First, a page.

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Kidney/Pancreas Transplant

Kidney/Pancreas Transplant

Since 2008, the Barnes-Jewish combined kidney/pancreas transplant program has dramatically increased the volume of transplants they perform, giving more patients than ever a chance at a longer, healthier life.

The outcomes for those transplants have been overwhelmingly positive – offering type 1 diabetics with kidney failure a better chance at long-term survival, according to Washington University transplant surgeon Jason Wellen, MD, who directs the Barnes-Jewish kidney-pancreas transplant program.

“If someone is a type1 diabetic with kidney failure or is close to developing kidney failure,” says Dr. Wellen, “there’s no question that their long-term survival is best if these patients receive a combined kidney-pancreas transplant.”

Barnes-Jewish has had extensive experience in kidney/pancreas transplant, with the first procedure performed at the hospital in 1989.

The Benefits of Kidney/Pancreas Transplant

Kidney failure is one of the most serious complications of type 1 diabetes. Statistics show that people with type 1 diabetes and kidney failure have only a 30 – 40 percent five-year survival rate, says Dr. Wellen. But with a kidney-pancreas transplant, the five-year survival rate improves to 85 percent.

After transplant, patients should no longer need insulin injections as their new, transplanted pancreas will supply all of the insulin that they need, although they will need to stay on a daily regimen of immunosuppressants.

In addition, studies have shown that patients may also experience improvements in other diabetes-related complications, such as neuropathy and vision problems. The new pancreas also prevents the recurrence of kidney failure in the transplanted kidney.

With improvements in immunosuppression and surgical technique, the success rate for kidney/ pancreas transplantation has improved over the past decade. In addition, the complications associated with the procedure have declined significantly.  

Pancreas transplant after kidney transplant

One obstacle to pancreas transplantation is the shortage of cadaver organs and the long waiting time before transplantation. Currently, patients receiving a simultaneous kidney/pancreas transplant must receive the  organs from deceased donors.

However, another option available at Barnes-Jewish Hospital is for candidates with an appropriate living donor to undergo a living-donor kidney transplant first, followed by a pancreas transplant from a cadaver donor at a later time. This allows the patient to benefit from the well-documented advantage of a living donor kidney transplant and at the same time minimize his or her time on dialysis. Once the patient has recovered from the kidney transplant, the patient's diabetes control can be reassessed and the patient and transplant team can then decide whether to be listed for a pancreas after kidney transplant.

Barnes-Jewish Hospital is one of the premier transplant centers in the country,” says Dr. Wellen. “Our kidney and pancreas program have excellent results due to the multidisciplinary team approach that we take to manage each and every patient. Our kidney program is one of the largest in the nation having performed 193 kidney transplants in 2009. But more importantly, our graft survivals remain one of the best in the nation."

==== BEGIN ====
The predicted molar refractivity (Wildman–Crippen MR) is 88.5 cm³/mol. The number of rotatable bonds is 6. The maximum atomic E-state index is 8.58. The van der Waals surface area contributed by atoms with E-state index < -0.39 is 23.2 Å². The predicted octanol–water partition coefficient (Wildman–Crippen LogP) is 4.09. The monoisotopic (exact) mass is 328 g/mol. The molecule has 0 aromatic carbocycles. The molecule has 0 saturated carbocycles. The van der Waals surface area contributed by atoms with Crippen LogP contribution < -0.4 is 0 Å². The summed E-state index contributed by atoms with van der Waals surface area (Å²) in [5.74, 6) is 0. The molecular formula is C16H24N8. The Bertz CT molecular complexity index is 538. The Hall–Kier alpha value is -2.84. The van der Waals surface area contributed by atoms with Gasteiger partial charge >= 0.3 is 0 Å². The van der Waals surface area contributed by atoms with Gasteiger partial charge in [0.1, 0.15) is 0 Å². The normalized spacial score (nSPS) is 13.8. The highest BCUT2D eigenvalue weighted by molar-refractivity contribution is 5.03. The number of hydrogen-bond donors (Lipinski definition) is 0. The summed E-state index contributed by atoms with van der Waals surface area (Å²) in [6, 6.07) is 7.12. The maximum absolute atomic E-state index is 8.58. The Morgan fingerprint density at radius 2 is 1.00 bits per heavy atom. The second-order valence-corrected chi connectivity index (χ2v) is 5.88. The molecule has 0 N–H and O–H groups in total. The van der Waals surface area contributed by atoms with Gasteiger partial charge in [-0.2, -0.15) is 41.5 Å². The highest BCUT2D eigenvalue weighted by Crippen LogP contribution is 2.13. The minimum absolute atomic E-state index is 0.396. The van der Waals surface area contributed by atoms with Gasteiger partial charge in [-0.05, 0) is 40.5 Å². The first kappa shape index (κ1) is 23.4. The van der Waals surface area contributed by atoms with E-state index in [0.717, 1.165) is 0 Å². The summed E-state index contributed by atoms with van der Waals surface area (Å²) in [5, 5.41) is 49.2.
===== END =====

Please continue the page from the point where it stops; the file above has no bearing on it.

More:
Kidney Transplant Facts

The kidney transplant program at Barnes-Jewish Hospital has one of the largest and most experienced kidney transplant teams in the country. Barnes-Jewish Hospital also is home to the largest kidney transplant program in the state. Surgeons here perform more than half of all the kidney transplants in the state.

The transplant surgeons at Barnes-Jewish Hospital have performed kidney transplants for more than 30 years and today perform an average of 150 kidney transplants a year. The transplant team has consistently achieved an acute rejection rate of less than 5 percent since 1999, one of the best rates of any transplant programs in the country.

Specialists on the transplant team work together to help patients get their lives back. With transplant surgeons, transplant nephrologists and pre-transplant and post-transplant coordinators, as well as dedicated nurses, social workers, a dietitian, financial specialists and a host of other experts, we offer one of the largest kidney transplant teams in the U.S.

Living Kidney Donor Transplants Offer Higher Success

More than 1,000 people – among the highest volume in the country – have received the gift of life from a living donor at Barnes-Jewish Hospital. Read frequently asked questions regarding living donor transplants.

Team Approach Means Excellent Results

While Barnes-Jewish Hospital restarted its kidney/pancreas transplant program in 2003, it has a long history in diabetes research and islet transplantation. The transplant surgeons and physicians bring extensive expertise from their experience with other busy pancreas transplant programs.

Patients who have had a kidney/pancreas transplant at the hospital since 2003 have had 100 percent survival rates. The hospital takes a caring and individualized approach to treating patients through the program. Another unique feature of Barnes-Jewish Hospital's transplant program is that we follow our patients for the life of their transplant for continuity of care. Our patients also benefit from the support groups and the mentor program we offer.


For more information on the kidney or kidney/pancreas transplant program at Barnes-Jewish Hospital, call .

Kidney/Pancreas Transplants

A new option exists for type 1 diabetics with kidney failure -- a kidney/pancreas transplant.

 

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